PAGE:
1. ITV Report

'D&G safest place to live in UK'

Dumfries and Galloway Police Photo: ITV Border

Dumfries and Galloway's top police officer has promised that his officers will continue to make the area the safest in the UK.

New figures show that recorded crime in South West Scotland has dropped by nearly a third in just five years.

Detection rates are at an all time high, with police solving 72% of crimes in Dumfries and Galloway, while in the rest of Scotland it's only 49%.

"The figures for Dumfries and Galloway show we are not just the safest place to live in Scotland but in the whole of the UK.

"We put the success down to the relationships we have built up with other services such as the local health service.

"We also deliver some of the best value showing cost per head of population is better than in many larger forces."

– Patrick Shearer, Chief Constable, Dumfries and Galloway Police
Patrick Shearer, Chief Constable, Dumfries and Galloway Police Credit: ITV Border

Dumfries and Galloway Constabulary will cease to be on 1st April next year, along with all eight of the police forces in Scotland.

There will be a single police force with over 17,000 officers under a single chief constable, who will be answerable to the Scottish minister for justice, currently Kenny MacAskill.

However, it will be split into 14 divisions each headed by a chief superintendent.Dumfries and Galloway will make up one of those divisions, as will the Scottish Borders.

The move is an attempt to protect rural forces from having their officers dragged into policing larger urban areas and to maintain links with local communities.

"I see our officers in Dumfries and Gallloway continuing with their links to local groups and we will continue our focus on delivering increasingly high standards of policing."

– Patrick Shearer, Chief Constable, Dumfries and Galloway Police

Mr Shearer, who is due to retire at the end of the year, did criticise attempts to change pensions amongst officers, which would see them paying larger contributions and see retirement dates altered.

He also warned that up to 40% of support staff in his force, currently around 300, could lose their jobs, although there have been promises from the Scottish Government that there will be no compulsory redundancies.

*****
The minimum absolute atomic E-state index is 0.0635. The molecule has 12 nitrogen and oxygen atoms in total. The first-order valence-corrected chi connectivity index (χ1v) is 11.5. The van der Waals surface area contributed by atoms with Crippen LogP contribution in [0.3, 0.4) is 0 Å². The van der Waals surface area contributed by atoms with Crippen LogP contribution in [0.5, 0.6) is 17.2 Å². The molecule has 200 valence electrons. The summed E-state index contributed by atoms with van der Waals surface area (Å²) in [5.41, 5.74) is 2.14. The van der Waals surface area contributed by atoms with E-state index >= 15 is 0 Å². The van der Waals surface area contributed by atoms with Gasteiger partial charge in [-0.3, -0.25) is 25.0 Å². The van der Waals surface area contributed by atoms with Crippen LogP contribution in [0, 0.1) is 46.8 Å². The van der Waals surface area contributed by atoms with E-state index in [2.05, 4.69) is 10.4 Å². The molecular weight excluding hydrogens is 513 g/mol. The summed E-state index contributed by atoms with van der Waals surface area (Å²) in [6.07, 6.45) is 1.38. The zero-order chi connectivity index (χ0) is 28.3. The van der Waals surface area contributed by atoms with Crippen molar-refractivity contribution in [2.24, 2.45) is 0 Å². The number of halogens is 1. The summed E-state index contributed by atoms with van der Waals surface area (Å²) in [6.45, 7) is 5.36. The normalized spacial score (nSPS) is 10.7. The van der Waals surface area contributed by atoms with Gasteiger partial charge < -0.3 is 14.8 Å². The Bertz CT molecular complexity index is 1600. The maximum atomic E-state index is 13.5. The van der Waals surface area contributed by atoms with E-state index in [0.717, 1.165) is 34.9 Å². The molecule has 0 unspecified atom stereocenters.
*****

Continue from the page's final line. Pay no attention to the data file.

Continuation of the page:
The control centre based at Cornwall Mount in Dumfries could also close but Mr Shearer stressed that nothing had yet been decided and it was only one of many options that could eventually be implemented.

The Scottish Government has pledged that there would be no reduction in the number of police officers, currently 519 in Dumfries and Galloway.

Facts and figures: The Scottish Policing Performance Framework

  • Recorded crimes in Dumfries and Galloway consistently down year onyear (over 5 years)
  • 8391 crimes in 2007/08 - 6036 crimes in 2011/12
  • Number of crimes per 10,000 population in Dumfries and Galloway downyear on year (over 5 years)
  • Dumfries and Galloway - 567 crimes in 07/08 - 408 crimes in 11/12 (down 28%)National average - 753 crimes 07/08 - 598 crimes 11/12 (down 21%)
  • Detection rates in Dumfries and Galloway in 2011/12 are higher thanany time in the last 5 years
  • Dumfries and Galloway recorded an increase in detection rates of 18%from year 07/08 - 11/12
  • Recorded national average increase in detection rates = 2% from year07/08 - 11/12
  • Detection rates for anti-social behaviour 73% in Dumfries and Galloway 64% National average
  • Crimes detected which are committed by 8-17 year olds fallen year onyear (over 4 years)
  • Number of crimes in Dumfries and Galloway fell from 1457 crimes in08/09 - 733 crimes in 11/12 (47% down)
  • National average number of crimes committed by 8-17yr olds down 37%